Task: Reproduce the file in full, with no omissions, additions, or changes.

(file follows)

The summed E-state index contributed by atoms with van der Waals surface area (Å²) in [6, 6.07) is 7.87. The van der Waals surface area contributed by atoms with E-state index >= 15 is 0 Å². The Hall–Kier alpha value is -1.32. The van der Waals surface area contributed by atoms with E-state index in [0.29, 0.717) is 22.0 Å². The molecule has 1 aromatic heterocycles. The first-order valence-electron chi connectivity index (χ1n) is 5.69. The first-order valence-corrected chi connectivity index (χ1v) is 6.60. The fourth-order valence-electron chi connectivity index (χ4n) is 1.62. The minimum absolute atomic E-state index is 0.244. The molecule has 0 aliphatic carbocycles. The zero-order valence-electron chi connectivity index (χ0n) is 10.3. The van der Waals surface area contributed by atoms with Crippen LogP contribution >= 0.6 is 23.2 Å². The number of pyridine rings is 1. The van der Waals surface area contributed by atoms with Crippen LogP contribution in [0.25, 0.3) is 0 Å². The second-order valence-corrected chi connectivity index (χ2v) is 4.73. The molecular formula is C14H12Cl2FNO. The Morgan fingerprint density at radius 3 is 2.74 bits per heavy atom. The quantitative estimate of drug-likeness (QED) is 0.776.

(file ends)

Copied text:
The summed E-state index contributed by atoms with van der Waals surface area (Å²) in [6, 6.07) is 7.87. The van der Waals surface area contributed by atoms with E-state index >= 15 is 0 Å². The Hall–Kier alpha value is -1.32. The van der Waals surface area contributed by atoms with E-state index in [0.29, 0.717) is 22.0 Å². The molecule has 1 aromatic heterocycles. The first-order valence-electron chi connectivity index (χ1n) is 5.69. The first-order valence-corrected chi connectivity index (χ1v) is 6.60. The fourth-order valence-electron chi connectivity index (χ4n) is 1.62. The minimum absolute atomic E-state index is 0.244. The molecule has 0 aliphatic carbocycles. The zero-order valence-electron chi connectivity index (χ0n) is 10.3. The van der Waals surface area contributed by atoms with Crippen LogP contribution >= 0.6 is 23.2 Å². The number of pyridine rings is 1. The van der Waals surface area contributed by atoms with Crippen LogP contribution in [0.25, 0.3) is 0 Å². The second-order valence-corrected chi connectivity index (χ2v) is 4.73. The molecular formula is C14H12Cl2FNO. The Morgan fingerprint density at radius 3 is 2.74 bits per heavy atom. The quantitative estimate of drug-likeness (QED) is 0.776.